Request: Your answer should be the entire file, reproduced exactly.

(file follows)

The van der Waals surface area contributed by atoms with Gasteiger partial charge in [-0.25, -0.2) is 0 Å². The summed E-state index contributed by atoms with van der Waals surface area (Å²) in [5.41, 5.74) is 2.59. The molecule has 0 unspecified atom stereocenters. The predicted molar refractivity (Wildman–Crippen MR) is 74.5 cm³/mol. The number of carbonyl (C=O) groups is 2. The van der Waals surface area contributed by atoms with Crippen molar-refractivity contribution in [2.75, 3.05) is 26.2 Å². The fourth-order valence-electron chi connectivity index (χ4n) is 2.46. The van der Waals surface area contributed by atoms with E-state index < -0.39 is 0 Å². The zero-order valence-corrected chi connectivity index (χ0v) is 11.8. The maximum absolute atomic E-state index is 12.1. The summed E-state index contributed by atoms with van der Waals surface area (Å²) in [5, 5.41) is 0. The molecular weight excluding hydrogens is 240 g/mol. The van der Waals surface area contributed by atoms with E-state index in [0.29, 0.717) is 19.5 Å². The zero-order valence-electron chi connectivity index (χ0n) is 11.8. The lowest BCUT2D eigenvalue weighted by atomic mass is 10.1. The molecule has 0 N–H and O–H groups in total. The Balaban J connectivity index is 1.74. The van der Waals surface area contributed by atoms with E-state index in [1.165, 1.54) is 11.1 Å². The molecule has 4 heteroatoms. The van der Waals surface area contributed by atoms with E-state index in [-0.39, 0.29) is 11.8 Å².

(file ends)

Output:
The van der Waals surface area contributed by atoms with Gasteiger partial charge in [-0.25, -0.2) is 0 Å². The summed E-state index contributed by atoms with van der Waals surface area (Å²) in [5.41, 5.74) is 2.59. The molecule has 0 unspecified atom stereocenters. The predicted molar refractivity (Wildman–Crippen MR) is 74.5 cm³/mol. The number of carbonyl (C=O) groups is 2. The van der Waals surface area contributed by atoms with Crippen molar-refractivity contribution in [2.75, 3.05) is 26.2 Å². The fourth-order valence-electron chi connectivity index (χ4n) is 2.46. The van der Waals surface area contributed by atoms with E-state index < -0.39 is 0 Å². The zero-order valence-corrected chi connectivity index (χ0v) is 11.8. The maximum absolute atomic E-state index is 12.1. The summed E-state index contributed by atoms with van der Waals surface area (Å²) in [5, 5.41) is 0. The molecular weight excluding hydrogens is 240 g/mol. The van der Waals surface area contributed by atoms with E-state index in [0.29, 0.717) is 19.5 Å². The zero-order valence-electron chi connectivity index (χ0n) is 11.8. The lowest BCUT2D eigenvalue weighted by atomic mass is 10.1. The molecule has 0 N–H and O–H groups in total. The Balaban J connectivity index is 1.74. The van der Waals surface area contributed by atoms with E-state index in [1.165, 1.54) is 11.1 Å². The molecule has 4 heteroatoms. The van der Waals surface area contributed by atoms with E-state index in [-0.39, 0.29) is 11.8 Å².